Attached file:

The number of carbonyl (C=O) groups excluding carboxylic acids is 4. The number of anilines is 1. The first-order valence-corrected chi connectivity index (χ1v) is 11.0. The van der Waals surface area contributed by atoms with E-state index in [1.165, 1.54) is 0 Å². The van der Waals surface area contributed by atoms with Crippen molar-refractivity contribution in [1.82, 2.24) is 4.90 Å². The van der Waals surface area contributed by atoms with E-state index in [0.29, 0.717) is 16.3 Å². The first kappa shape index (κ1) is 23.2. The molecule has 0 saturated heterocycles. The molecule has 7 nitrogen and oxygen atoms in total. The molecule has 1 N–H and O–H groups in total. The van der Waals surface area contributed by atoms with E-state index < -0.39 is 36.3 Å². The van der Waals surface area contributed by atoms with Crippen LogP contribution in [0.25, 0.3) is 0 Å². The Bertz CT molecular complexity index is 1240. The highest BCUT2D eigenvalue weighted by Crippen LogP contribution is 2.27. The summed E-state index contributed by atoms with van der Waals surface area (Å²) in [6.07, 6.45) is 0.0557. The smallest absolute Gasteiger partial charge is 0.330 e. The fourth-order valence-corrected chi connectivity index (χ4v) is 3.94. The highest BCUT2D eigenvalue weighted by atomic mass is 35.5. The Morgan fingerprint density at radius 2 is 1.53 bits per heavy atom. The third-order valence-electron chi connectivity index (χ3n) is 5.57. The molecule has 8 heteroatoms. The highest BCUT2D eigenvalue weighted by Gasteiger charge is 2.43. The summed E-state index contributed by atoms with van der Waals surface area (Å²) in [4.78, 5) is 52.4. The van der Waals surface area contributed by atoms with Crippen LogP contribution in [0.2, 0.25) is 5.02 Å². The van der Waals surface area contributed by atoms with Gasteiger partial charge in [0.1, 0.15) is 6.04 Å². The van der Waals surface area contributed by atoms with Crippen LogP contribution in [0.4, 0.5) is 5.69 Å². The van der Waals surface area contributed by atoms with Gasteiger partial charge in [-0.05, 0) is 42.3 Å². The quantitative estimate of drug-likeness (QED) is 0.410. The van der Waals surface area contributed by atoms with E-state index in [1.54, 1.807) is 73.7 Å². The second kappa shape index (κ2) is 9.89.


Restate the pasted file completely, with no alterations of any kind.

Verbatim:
The number of carbonyl (C=O) groups excluding carboxylic acids is 4. The number of anilines is 1. The first-order valence-corrected chi connectivity index (χ1v) is 11.0. The van der Waals surface area contributed by atoms with E-state index in [1.165, 1.54) is 0 Å². The van der Waals surface area contributed by atoms with Crippen molar-refractivity contribution in [1.82, 2.24) is 4.90 Å². The van der Waals surface area contributed by atoms with E-state index in [0.29, 0.717) is 16.3 Å². The first kappa shape index (κ1) is 23.2. The molecule has 0 saturated heterocycles. The molecule has 7 nitrogen and oxygen atoms in total. The molecule has 1 N–H and O–H groups in total. The van der Waals surface area contributed by atoms with E-state index < -0.39 is 36.3 Å². The van der Waals surface area contributed by atoms with Crippen LogP contribution in [0.25, 0.3) is 0 Å². The Bertz CT molecular complexity index is 1240. The highest BCUT2D eigenvalue weighted by Crippen LogP contribution is 2.27. The summed E-state index contributed by atoms with van der Waals surface area (Å²) in [6.07, 6.45) is 0.0557. The smallest absolute Gasteiger partial charge is 0.330 e. The fourth-order valence-corrected chi connectivity index (χ4v) is 3.94. The highest BCUT2D eigenvalue weighted by atomic mass is 35.5. The Morgan fingerprint density at radius 2 is 1.53 bits per heavy atom. The third-order valence-electron chi connectivity index (χ3n) is 5.57. The molecule has 8 heteroatoms. The highest BCUT2D eigenvalue weighted by Gasteiger charge is 2.43. The summed E-state index contributed by atoms with van der Waals surface area (Å²) in [4.78, 5) is 52.4. The van der Waals surface area contributed by atoms with Crippen LogP contribution in [0.2, 0.25) is 5.02 Å². The van der Waals surface area contributed by atoms with Gasteiger partial charge in [0.1, 0.15) is 6.04 Å². The van der Waals surface area contributed by atoms with Crippen LogP contribution in [0.4, 0.5) is 5.69 Å². The van der Waals surface area contributed by atoms with Gasteiger partial charge in [-0.05, 0) is 42.3 Å². The quantitative estimate of drug-likeness (QED) is 0.410. The van der Waals surface area contributed by atoms with E-state index in [1.54, 1.807) is 73.7 Å². The second kappa shape index (κ2) is 9.89.